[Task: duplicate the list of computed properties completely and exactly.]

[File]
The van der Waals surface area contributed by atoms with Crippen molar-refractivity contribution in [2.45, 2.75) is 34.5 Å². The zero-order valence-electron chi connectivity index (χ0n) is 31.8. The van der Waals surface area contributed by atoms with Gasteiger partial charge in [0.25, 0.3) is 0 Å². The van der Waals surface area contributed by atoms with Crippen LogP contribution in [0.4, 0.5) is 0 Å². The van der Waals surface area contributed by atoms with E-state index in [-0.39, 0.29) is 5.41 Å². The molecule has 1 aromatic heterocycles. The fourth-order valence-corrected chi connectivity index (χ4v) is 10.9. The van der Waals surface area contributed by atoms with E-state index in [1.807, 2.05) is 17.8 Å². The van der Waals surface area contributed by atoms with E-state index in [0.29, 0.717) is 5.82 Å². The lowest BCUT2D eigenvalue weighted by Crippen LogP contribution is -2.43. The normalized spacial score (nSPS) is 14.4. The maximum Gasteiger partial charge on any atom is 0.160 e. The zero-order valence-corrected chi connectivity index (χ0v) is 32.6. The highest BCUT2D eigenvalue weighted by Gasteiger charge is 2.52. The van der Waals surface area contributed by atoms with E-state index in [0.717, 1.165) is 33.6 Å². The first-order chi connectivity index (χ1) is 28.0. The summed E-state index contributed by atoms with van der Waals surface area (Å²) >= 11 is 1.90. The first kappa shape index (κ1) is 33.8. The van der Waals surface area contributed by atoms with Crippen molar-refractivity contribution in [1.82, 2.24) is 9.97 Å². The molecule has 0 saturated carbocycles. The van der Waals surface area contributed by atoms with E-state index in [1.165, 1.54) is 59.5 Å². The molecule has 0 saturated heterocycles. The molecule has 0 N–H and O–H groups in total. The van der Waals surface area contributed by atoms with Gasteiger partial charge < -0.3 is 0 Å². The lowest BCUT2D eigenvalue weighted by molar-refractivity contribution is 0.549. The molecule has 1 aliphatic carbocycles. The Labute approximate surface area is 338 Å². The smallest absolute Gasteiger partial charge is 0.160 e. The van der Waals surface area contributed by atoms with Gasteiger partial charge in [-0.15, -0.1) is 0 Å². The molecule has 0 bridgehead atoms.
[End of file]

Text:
The van der Waals surface area contributed by atoms with Crippen molar-refractivity contribution in [2.45, 2.75) is 34.5 Å². The zero-order valence-electron chi connectivity index (χ0n) is 31.8. The van der Waals surface area contributed by atoms with Gasteiger partial charge in [0.25, 0.3) is 0 Å². The van der Waals surface area contributed by atoms with Crippen LogP contribution in [0.4, 0.5) is 0 Å². The van der Waals surface area contributed by atoms with E-state index in [-0.39, 0.29) is 5.41 Å². The molecule has 1 aromatic heterocycles. The fourth-order valence-corrected chi connectivity index (χ4v) is 10.9. The van der Waals surface area contributed by atoms with E-state index in [1.807, 2.05) is 17.8 Å². The van der Waals surface area contributed by atoms with E-state index in [0.29, 0.717) is 5.82 Å². The lowest BCUT2D eigenvalue weighted by Crippen LogP contribution is -2.43. The normalized spacial score (nSPS) is 14.4. The maximum Gasteiger partial charge on any atom is 0.160 e. The zero-order valence-corrected chi connectivity index (χ0v) is 32.6. The highest BCUT2D eigenvalue weighted by Gasteiger charge is 2.52. The van der Waals surface area contributed by atoms with E-state index in [0.717, 1.165) is 33.6 Å². The first-order chi connectivity index (χ1) is 28.0. The summed E-state index contributed by atoms with van der Waals surface area (Å²) >= 11 is 1.90. The first kappa shape index (κ1) is 33.8. The van der Waals surface area contributed by atoms with Crippen molar-refractivity contribution in [1.82, 2.24) is 9.97 Å². The molecule has 0 saturated carbocycles. The van der Waals surface area contributed by atoms with E-state index in [1.165, 1.54) is 59.5 Å². The molecule has 0 saturated heterocycles. The molecule has 0 N–H and O–H groups in total. The van der Waals surface area contributed by atoms with Gasteiger partial charge < -0.3 is 0 Å². The lowest BCUT2D eigenvalue weighted by molar-refractivity contribution is 0.549. The molecule has 1 aliphatic carbocycles. The Labute approximate surface area is 338 Å². The smallest absolute Gasteiger partial charge is 0.160 e. The van der Waals surface area contributed by atoms with Gasteiger partial charge in [-0.15, -0.1) is 0 Å². The molecule has 0 bridgehead atoms.